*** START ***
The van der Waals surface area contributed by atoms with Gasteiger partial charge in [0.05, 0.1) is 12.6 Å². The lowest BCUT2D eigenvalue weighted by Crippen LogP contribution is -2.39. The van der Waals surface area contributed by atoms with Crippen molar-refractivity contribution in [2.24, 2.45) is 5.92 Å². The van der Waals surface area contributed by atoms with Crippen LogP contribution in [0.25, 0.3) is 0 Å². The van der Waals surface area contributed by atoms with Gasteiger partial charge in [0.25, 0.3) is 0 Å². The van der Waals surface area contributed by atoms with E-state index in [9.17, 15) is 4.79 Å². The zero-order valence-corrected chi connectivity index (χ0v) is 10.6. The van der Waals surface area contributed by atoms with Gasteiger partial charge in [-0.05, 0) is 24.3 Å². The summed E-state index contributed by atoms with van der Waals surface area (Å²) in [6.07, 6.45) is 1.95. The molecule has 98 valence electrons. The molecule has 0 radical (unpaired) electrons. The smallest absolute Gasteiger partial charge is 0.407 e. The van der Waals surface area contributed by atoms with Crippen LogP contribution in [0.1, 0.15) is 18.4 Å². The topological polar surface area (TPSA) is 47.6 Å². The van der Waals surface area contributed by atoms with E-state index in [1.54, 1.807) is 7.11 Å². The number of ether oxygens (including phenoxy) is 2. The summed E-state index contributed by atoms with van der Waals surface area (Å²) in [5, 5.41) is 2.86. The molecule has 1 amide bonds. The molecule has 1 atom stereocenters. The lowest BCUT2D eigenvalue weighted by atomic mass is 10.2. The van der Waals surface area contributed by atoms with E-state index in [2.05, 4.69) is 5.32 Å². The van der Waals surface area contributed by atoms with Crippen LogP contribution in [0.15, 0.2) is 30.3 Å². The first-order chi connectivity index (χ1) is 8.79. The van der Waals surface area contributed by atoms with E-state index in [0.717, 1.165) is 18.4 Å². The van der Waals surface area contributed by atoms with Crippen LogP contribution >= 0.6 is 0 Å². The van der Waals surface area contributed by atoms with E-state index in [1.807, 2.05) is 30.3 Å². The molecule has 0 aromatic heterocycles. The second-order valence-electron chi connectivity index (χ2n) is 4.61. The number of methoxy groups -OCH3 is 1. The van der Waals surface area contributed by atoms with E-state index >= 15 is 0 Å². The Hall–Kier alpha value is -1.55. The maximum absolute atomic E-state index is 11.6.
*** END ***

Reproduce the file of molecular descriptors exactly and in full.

The van der Waals surface area contributed by atoms with Gasteiger partial charge in [0.05, 0.1) is 12.6 Å². The lowest BCUT2D eigenvalue weighted by Crippen LogP contribution is -2.39. The van der Waals surface area contributed by atoms with Crippen molar-refractivity contribution in [2.24, 2.45) is 5.92 Å². The van der Waals surface area contributed by atoms with Crippen LogP contribution in [0.25, 0.3) is 0 Å². The van der Waals surface area contributed by atoms with Gasteiger partial charge in [0.25, 0.3) is 0 Å². The van der Waals surface area contributed by atoms with E-state index in [9.17, 15) is 4.79 Å². The zero-order valence-corrected chi connectivity index (χ0v) is 10.6. The van der Waals surface area contributed by atoms with Gasteiger partial charge in [-0.05, 0) is 24.3 Å². The summed E-state index contributed by atoms with van der Waals surface area (Å²) in [6.07, 6.45) is 1.95. The molecule has 98 valence electrons. The molecule has 0 radical (unpaired) electrons. The smallest absolute Gasteiger partial charge is 0.407 e. The van der Waals surface area contributed by atoms with Crippen LogP contribution in [0.1, 0.15) is 18.4 Å². The topological polar surface area (TPSA) is 47.6 Å². The van der Waals surface area contributed by atoms with E-state index in [1.54, 1.807) is 7.11 Å². The number of ether oxygens (including phenoxy) is 2. The summed E-state index contributed by atoms with van der Waals surface area (Å²) in [5, 5.41) is 2.86. The molecule has 1 amide bonds. The molecule has 1 atom stereocenters. The lowest BCUT2D eigenvalue weighted by atomic mass is 10.2. The van der Waals surface area contributed by atoms with E-state index in [2.05, 4.69) is 5.32 Å². The van der Waals surface area contributed by atoms with Crippen LogP contribution in [0.15, 0.2) is 30.3 Å². The first-order chi connectivity index (χ1) is 8.79. The van der Waals surface area contributed by atoms with E-state index in [0.717, 1.165) is 18.4 Å². The van der Waals surface area contributed by atoms with Crippen LogP contribution >= 0.6 is 0 Å². The van der Waals surface area contributed by atoms with E-state index in [1.807, 2.05) is 30.3 Å². The molecule has 0 aromatic heterocycles. The second-order valence-electron chi connectivity index (χ2n) is 4.61. The number of methoxy groups -OCH3 is 1. The van der Waals surface area contributed by atoms with E-state index >= 15 is 0 Å². The Hall–Kier alpha value is -1.55. The maximum absolute atomic E-state index is 11.6.